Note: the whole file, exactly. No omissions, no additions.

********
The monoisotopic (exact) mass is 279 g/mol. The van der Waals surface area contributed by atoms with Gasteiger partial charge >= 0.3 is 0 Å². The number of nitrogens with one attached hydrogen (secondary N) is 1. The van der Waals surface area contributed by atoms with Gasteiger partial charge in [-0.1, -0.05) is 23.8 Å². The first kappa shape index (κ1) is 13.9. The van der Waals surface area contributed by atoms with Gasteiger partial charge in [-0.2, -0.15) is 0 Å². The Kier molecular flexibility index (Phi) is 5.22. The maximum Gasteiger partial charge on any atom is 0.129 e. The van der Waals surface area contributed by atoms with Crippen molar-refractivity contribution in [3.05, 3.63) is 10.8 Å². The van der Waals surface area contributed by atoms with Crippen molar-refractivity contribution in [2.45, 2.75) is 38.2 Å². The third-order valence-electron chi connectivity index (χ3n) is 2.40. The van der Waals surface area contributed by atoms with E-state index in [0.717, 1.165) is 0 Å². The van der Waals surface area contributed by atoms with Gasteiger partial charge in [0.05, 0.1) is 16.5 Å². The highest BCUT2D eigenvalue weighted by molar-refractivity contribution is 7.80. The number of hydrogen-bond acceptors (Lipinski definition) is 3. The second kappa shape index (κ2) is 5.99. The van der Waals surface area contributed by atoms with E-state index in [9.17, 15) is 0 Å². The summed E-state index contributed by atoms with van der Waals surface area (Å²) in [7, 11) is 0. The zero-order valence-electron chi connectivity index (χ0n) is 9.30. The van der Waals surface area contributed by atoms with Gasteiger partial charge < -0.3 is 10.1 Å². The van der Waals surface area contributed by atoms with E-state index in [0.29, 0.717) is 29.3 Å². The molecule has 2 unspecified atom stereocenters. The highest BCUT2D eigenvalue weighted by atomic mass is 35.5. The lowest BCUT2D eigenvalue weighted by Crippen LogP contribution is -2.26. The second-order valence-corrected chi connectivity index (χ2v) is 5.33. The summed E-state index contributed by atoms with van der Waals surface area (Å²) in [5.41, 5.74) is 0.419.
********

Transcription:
The monoisotopic (exact) mass is 279 g/mol. The van der Waals surface area contributed by atoms with Gasteiger partial charge >= 0.3 is 0 Å². The number of nitrogens with one attached hydrogen (secondary N) is 1. The van der Waals surface area contributed by atoms with Gasteiger partial charge in [-0.1, -0.05) is 23.8 Å². The first kappa shape index (κ1) is 13.9. The van der Waals surface area contributed by atoms with Gasteiger partial charge in [-0.2, -0.15) is 0 Å². The Kier molecular flexibility index (Phi) is 5.22. The maximum Gasteiger partial charge on any atom is 0.129 e. The van der Waals surface area contributed by atoms with Crippen molar-refractivity contribution in [3.05, 3.63) is 10.8 Å². The van der Waals surface area contributed by atoms with Crippen molar-refractivity contribution in [2.45, 2.75) is 38.2 Å². The third-order valence-electron chi connectivity index (χ3n) is 2.40. The van der Waals surface area contributed by atoms with E-state index in [0.717, 1.165) is 0 Å². The van der Waals surface area contributed by atoms with Gasteiger partial charge in [0.05, 0.1) is 16.5 Å². The highest BCUT2D eigenvalue weighted by molar-refractivity contribution is 7.80. The number of hydrogen-bond acceptors (Lipinski definition) is 3. The second kappa shape index (κ2) is 5.99. The van der Waals surface area contributed by atoms with E-state index in [9.17, 15) is 0 Å². The summed E-state index contributed by atoms with van der Waals surface area (Å²) in [7, 11) is 0. The zero-order valence-electron chi connectivity index (χ0n) is 9.30. The van der Waals surface area contributed by atoms with Gasteiger partial charge < -0.3 is 10.1 Å². The van der Waals surface area contributed by atoms with E-state index in [0.29, 0.717) is 29.3 Å². The molecule has 2 unspecified atom stereocenters. The highest BCUT2D eigenvalue weighted by atomic mass is 35.5. The lowest BCUT2D eigenvalue weighted by Crippen LogP contribution is -2.26. The second-order valence-corrected chi connectivity index (χ2v) is 5.33. The summed E-state index contributed by atoms with van der Waals surface area (Å²) in [5.41, 5.74) is 0.419.